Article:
[youtube http://www.youtube.com/watch?v=LQEgZNqa8jE&w=500&h=305] A pair of lavish reissues arrive just in time for the Christmas buying season, one a classic Eric Clapton release — maybe his very best — and the other a signature effort from Rush, only days after their induction into a certain hall of fame.
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[youtube http://www.youtube.com/watch?v=bHlBkZCcvwI&w=500&h=305] Though Shooter Jennings’ The Other Life, a companion piece to this year’s Family Man, is not due out until March, fans got a first taste of the record on Friday when Rolling Stone premiered “The White Trash Song.”
This is the first time that I’ve ever enjoyed enough records from the country and Southern rock genres to put together a list. Maybe I’m getting old and turning into that country music-loving guy that my relatives always told me I would
Emerson Lake and Palmer are heard in full, early-1970s flight on Live in California, an archival, long-bootlegged live date.
For hard rock and metal, 2012 certainly wasn’t the best year that I can remember. In all honesty, there were only a few albums that came across my desk that really excited me.
Worried about being running aground in some tropic locale this Christmas season? Something Else! has you covered, with a new list of Yuletide favorites criss-crossing the usual stylistic landscape.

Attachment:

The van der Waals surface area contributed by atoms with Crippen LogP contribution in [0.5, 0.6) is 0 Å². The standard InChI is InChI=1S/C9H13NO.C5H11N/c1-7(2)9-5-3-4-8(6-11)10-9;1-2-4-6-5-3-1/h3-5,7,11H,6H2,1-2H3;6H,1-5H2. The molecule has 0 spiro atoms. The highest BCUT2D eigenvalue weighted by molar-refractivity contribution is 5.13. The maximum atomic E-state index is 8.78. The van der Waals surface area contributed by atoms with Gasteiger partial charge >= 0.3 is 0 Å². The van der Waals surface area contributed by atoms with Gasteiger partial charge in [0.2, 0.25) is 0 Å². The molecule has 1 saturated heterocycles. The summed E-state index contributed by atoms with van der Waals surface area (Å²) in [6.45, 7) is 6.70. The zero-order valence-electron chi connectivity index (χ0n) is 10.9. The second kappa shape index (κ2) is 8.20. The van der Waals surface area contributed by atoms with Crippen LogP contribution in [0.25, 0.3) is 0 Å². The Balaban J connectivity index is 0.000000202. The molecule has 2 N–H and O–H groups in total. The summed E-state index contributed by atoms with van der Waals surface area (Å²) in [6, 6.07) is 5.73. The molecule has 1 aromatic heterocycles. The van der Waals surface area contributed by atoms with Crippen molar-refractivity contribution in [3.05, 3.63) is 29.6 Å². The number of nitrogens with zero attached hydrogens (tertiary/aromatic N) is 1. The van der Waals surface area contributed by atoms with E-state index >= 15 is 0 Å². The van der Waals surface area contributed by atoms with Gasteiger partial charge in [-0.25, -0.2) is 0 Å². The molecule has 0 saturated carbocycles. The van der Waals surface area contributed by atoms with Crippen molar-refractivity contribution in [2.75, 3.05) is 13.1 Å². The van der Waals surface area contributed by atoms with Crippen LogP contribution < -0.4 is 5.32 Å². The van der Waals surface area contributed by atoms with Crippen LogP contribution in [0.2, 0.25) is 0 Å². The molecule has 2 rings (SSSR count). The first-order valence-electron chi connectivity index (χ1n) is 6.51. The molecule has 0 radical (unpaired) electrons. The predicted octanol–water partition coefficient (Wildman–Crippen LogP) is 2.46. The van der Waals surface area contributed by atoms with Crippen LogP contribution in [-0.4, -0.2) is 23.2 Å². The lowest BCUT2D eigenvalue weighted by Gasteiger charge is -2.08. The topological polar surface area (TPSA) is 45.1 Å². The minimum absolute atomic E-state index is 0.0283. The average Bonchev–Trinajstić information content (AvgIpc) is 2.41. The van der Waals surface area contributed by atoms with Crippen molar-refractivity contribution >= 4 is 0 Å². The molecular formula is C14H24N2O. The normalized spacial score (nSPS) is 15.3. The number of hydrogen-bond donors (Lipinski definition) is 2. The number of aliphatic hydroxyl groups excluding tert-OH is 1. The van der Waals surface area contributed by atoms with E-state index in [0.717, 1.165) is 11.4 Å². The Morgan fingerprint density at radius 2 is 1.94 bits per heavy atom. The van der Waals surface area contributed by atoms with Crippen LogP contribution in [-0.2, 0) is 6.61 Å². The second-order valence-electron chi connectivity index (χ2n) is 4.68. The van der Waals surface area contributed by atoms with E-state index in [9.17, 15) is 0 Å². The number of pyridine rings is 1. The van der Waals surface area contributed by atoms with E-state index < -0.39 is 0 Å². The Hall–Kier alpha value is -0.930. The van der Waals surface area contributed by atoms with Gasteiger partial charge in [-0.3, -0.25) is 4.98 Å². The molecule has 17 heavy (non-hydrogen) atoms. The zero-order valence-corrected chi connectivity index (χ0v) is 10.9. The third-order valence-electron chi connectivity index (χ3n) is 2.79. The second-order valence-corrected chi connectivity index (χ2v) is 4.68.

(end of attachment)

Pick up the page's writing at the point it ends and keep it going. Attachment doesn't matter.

If you’re missing Levon Helm (who hand-picked the selections for a new live set before passing), or just a few of your old Kiss singles (a box from their classic era on Casablanca is pending), New Music Monday is here for you.
If somewhere in the Lone Star State there were a city where Pantera Boulevard crossed Skynyrd Street, at that intersection, you’d probably find the world headquarters of Texas Hippie Coalition.
A rare talk with co-founding Band multi-instrumentalist Garth Hudson, presented in two parts over the course of November, shot to the top of our November 2012 readers poll
When this soundtrack compilation landed on my desk, it didn’t mean much to me. I don’t watch the show and only a few of the names on the back of the CD meant anything to me — and one of those was Katey Sagal